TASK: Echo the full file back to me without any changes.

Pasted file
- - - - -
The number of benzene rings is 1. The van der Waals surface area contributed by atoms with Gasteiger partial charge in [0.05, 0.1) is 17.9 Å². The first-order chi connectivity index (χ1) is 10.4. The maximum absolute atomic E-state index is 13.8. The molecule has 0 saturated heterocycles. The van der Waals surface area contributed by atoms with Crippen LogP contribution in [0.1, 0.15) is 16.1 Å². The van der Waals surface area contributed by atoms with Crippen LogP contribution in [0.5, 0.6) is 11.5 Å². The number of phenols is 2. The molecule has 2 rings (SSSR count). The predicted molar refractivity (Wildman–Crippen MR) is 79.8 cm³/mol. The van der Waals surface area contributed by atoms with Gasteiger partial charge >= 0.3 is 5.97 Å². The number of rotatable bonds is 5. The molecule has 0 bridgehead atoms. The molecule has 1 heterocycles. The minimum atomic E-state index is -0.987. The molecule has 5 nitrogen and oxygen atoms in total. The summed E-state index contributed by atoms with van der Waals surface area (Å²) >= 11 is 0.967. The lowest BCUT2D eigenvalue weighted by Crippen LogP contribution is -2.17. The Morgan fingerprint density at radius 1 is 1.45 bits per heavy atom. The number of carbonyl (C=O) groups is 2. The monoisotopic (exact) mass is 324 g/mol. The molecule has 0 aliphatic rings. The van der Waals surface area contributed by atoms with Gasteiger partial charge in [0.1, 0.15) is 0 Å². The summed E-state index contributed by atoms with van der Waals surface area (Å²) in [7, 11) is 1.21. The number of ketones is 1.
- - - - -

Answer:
The number of benzene rings is 1. The van der Waals surface area contributed by atoms with Gasteiger partial charge in [0.05, 0.1) is 17.9 Å². The first-order chi connectivity index (χ1) is 10.4. The maximum absolute atomic E-state index is 13.8. The molecule has 0 saturated heterocycles. The van der Waals surface area contributed by atoms with Crippen LogP contribution in [0.1, 0.15) is 16.1 Å². The van der Waals surface area contributed by atoms with Crippen LogP contribution in [0.5, 0.6) is 11.5 Å². The number of phenols is 2. The molecule has 2 rings (SSSR count). The predicted molar refractivity (Wildman–Crippen MR) is 79.8 cm³/mol. The van der Waals surface area contributed by atoms with Gasteiger partial charge >= 0.3 is 5.97 Å². The number of rotatable bonds is 5. The molecule has 0 bridgehead atoms. The molecule has 1 heterocycles. The minimum atomic E-state index is -0.987. The molecule has 5 nitrogen and oxygen atoms in total. The summed E-state index contributed by atoms with van der Waals surface area (Å²) >= 11 is 0.967. The lowest BCUT2D eigenvalue weighted by Crippen LogP contribution is -2.17. The Morgan fingerprint density at radius 1 is 1.45 bits per heavy atom. The number of carbonyl (C=O) groups is 2. The monoisotopic (exact) mass is 324 g/mol. The molecule has 0 aliphatic rings. The van der Waals surface area contributed by atoms with Gasteiger partial charge in [0.1, 0.15) is 0 Å². The summed E-state index contributed by atoms with van der Waals surface area (Å²) in [7, 11) is 1.21. The number of ketones is 1.